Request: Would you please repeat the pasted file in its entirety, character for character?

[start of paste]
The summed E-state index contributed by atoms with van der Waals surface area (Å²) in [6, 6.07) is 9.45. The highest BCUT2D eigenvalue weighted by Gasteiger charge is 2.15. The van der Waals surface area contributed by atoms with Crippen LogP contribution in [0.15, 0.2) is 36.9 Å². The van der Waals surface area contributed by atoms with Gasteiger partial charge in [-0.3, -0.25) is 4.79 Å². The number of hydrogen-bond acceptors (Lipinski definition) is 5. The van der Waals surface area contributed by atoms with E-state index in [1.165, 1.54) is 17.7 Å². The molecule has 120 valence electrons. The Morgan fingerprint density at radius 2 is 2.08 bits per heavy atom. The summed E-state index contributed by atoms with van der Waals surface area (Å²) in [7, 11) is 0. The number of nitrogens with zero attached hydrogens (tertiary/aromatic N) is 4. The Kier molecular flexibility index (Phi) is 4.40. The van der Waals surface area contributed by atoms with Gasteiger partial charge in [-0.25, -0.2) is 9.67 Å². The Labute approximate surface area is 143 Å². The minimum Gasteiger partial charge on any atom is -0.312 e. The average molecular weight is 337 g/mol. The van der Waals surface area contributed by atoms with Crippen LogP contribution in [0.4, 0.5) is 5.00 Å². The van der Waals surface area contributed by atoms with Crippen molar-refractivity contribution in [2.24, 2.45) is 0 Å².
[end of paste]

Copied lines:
The summed E-state index contributed by atoms with van der Waals surface area (Å²) in [6, 6.07) is 9.45. The highest BCUT2D eigenvalue weighted by Gasteiger charge is 2.15. The van der Waals surface area contributed by atoms with Crippen LogP contribution in [0.15, 0.2) is 36.9 Å². The van der Waals surface area contributed by atoms with Gasteiger partial charge in [-0.3, -0.25) is 4.79 Å². The number of hydrogen-bond acceptors (Lipinski definition) is 5. The van der Waals surface area contributed by atoms with E-state index in [1.165, 1.54) is 17.7 Å². The molecule has 120 valence electrons. The Morgan fingerprint density at radius 2 is 2.08 bits per heavy atom. The summed E-state index contributed by atoms with van der Waals surface area (Å²) in [7, 11) is 0. The number of nitrogens with zero attached hydrogens (tertiary/aromatic N) is 4. The Kier molecular flexibility index (Phi) is 4.40. The van der Waals surface area contributed by atoms with Gasteiger partial charge in [-0.25, -0.2) is 9.67 Å². The Labute approximate surface area is 143 Å². The minimum Gasteiger partial charge on any atom is -0.312 e. The average molecular weight is 337 g/mol. The van der Waals surface area contributed by atoms with Crippen LogP contribution in [0.4, 0.5) is 5.00 Å². The van der Waals surface area contributed by atoms with Crippen molar-refractivity contribution in [2.24, 2.45) is 0 Å².